Stealing Christmas takes the villains from Home Alone, makes them the heroes, then throws them in a blender with Of Mice And Men and How The Grinch Stole Christmas

Twas the night before Christmas...

And Santa Claus is getting wasted...

Sophia is waiting for her husband to get home...

 

Beth is glad hers is gone...

 

It's the night before Christmas, but there's plenty stirring.

 

There's sex and there's violence amongst these bad boys and girls, and if they're not careful, they're all likely to end up on the naughty list.

'In times of peace, the warlike man attacks himself.'

Tom Wayman was not born a fighter. He was moulded through hardship and hatred, thrown to the dogs and left to fend for himself. 

When he fights, men cheer for him. They place bets on him. They celebrate his victories, but they just as readily lust for his blood. 

Set in the dark and dirty underworld of illegal dog-fighting, 'The Pitbull' is a hallucinogenic nightmare, a trip through hell, the story of a man more beast than human. It is his fractured relationships, his bloody battles, and his underlying, seething misanthropy.

Billy McCracken is overweight, middle-aged, and a drug dealer. He used to be a good one.

In the small north-eastern town where he lives and works, people used to respect him. They used to fear him. Now they look at him and they see a bald and broken down drunk. The fight has gone out of Billy. He's gotten older and now he just wants an easy life. He's got his regular customers, his drinking buddies, and, when the need arises, he knows where to find the local lady of the night. 

But there are men in the town still to be feared. Men like Ross Banks and Peter Graham. Like Billy, Peter works for Ross. He doesn't like it. He wants more than he's got, and he's acquired a crew of young thugs to help him take it. Things are getting tense.

Billy doesn't want anything to do with it. Billy doesn't have a choice.

Henry is a janitor. He likes the work. It's quiet, and he doesn't have to talk to many people.

But Henry is also a hitman, and a job has come up. A big job. Three hits, one night. The job in itself is trouble enough, but his employer is a powerful man, a man with secrets that need to be kept, and not learning the truth is going to be a challenge in itself. Add an ageing father in a distant care home and Henry is going to have a busy week.

Darker than pitch black night, Three is the newest unflinching novella from the author of the Motel Whore trilogy, and the standalone tales The Mess, and The Pitbull.

Trapped on the trailer park where his mother abandoned him to his father's care, Jake learned early that life is not always what you want it to be. He searches for distractions from the mundane - with his skateboard, with his friends, and through the window of a girl from school.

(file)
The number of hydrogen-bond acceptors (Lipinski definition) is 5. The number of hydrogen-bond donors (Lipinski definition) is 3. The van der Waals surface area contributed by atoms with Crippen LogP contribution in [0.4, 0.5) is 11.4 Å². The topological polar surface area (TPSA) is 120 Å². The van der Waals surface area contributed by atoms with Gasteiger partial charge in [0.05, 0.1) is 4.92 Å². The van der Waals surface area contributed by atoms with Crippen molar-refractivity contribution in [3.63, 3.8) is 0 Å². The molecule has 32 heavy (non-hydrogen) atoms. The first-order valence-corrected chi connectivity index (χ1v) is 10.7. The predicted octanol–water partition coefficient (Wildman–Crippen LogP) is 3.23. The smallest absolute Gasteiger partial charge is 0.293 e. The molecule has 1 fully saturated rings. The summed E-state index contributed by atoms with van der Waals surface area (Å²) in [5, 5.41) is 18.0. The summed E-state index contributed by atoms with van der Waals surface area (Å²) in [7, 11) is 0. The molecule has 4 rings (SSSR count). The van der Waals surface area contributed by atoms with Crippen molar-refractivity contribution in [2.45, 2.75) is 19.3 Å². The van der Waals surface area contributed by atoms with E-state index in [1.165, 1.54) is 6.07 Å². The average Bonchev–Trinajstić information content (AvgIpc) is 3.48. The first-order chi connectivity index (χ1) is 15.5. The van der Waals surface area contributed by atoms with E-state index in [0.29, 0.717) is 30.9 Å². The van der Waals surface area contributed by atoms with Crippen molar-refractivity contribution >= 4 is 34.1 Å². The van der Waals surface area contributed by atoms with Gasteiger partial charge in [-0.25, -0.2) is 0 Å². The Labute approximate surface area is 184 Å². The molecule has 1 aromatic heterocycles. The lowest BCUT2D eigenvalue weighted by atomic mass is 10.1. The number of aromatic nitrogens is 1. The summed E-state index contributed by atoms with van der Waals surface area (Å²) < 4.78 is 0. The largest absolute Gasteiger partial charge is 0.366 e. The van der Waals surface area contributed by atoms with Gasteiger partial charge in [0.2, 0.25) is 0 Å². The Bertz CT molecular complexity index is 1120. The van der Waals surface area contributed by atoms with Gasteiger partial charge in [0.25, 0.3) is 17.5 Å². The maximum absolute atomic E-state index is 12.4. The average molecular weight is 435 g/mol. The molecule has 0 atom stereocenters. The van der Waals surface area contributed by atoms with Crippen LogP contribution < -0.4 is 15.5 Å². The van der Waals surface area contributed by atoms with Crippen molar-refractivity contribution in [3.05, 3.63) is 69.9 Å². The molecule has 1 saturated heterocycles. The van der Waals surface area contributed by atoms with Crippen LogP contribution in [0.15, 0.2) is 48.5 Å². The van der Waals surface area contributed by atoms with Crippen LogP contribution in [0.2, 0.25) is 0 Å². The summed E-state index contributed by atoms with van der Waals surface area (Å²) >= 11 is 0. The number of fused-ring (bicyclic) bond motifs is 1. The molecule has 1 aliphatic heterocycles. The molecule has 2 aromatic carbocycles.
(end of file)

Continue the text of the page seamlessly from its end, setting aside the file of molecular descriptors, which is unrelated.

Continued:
But one night changes everything, and sets Jake on an irrevocable path towards becoming a man, aided by some familiar faces.



It will crawl inside your skull, it will live beneath your skin. It will stay with you for days.

A dying town on the edge of nowhere. A motel.

Room sixteen is where all the men go. 

Room sixteen is never locked. 

Room sixteen is where Joanie lives.

She keeps the curtains drawn and the lights off, resides in a world of darkness punctuated by cheap sex with faceless strangers. She wants a day off. Her pimp isn't happy about it.

Populated by misfits, outcasts, losers and loners, The Motel Whore is a dark journey into a soulless world where satisfaction is cheap, but salvation is hard to find.

It will crawl inside your skull, it will live beneath your skin. It will stay with you for days.

Martin is not a vampire.

He splits his time between selling pornography to a town filled with losers and lowlifes, and sitting the desk of the local motel owned by his aunt's husband and occupied by junkies, dealers, and the prostitute in room sixteen.

 

He is not a bloodsucker, but he lives in darkness in a world where everyone is feeding on everyone else. 

Revisiting the town and certain characters of The Motel Whore, The Vampire is a standalone novella about one man in a very bad world.

It will crawl inside your skull, it will live beneath your skin. It will stay with you for days.

WARNING - CONTAINS STRONG LANGUAGE, SEXUAL CONTENT, AND SCENES OF VIOLENCE.

 

SHOULD NOT BE READ BY ANYONE.

 

A dying town on the edge of nowhere. Misfits, outcasts, losers and loners, making their way through their aimless lives. The Motel Whore. The Vampire. The Boy. They will crawl inside your skull. They will live beneath your skin. They will stay with you forever. Featuring two previously unpublished tales. 'Darker than spilled blood, more twisted than a pile of mangled bodies, this is a memorable, evocative piece of work.' - Tom Leins 'Rich with great characters, The Motel Whore is sad, brutal and completely enthralling.' - Paul D. Brazill

An enforcer.

A fighter.

A hitman.

Three tales of outcast men living on the fringes of society. Dark lives shadowed by chaos and violence, betrayal and bloodshed. They may survive, but no one makes it out in one piece. Featuring the novellas The Mess, The Pitbull, and Three.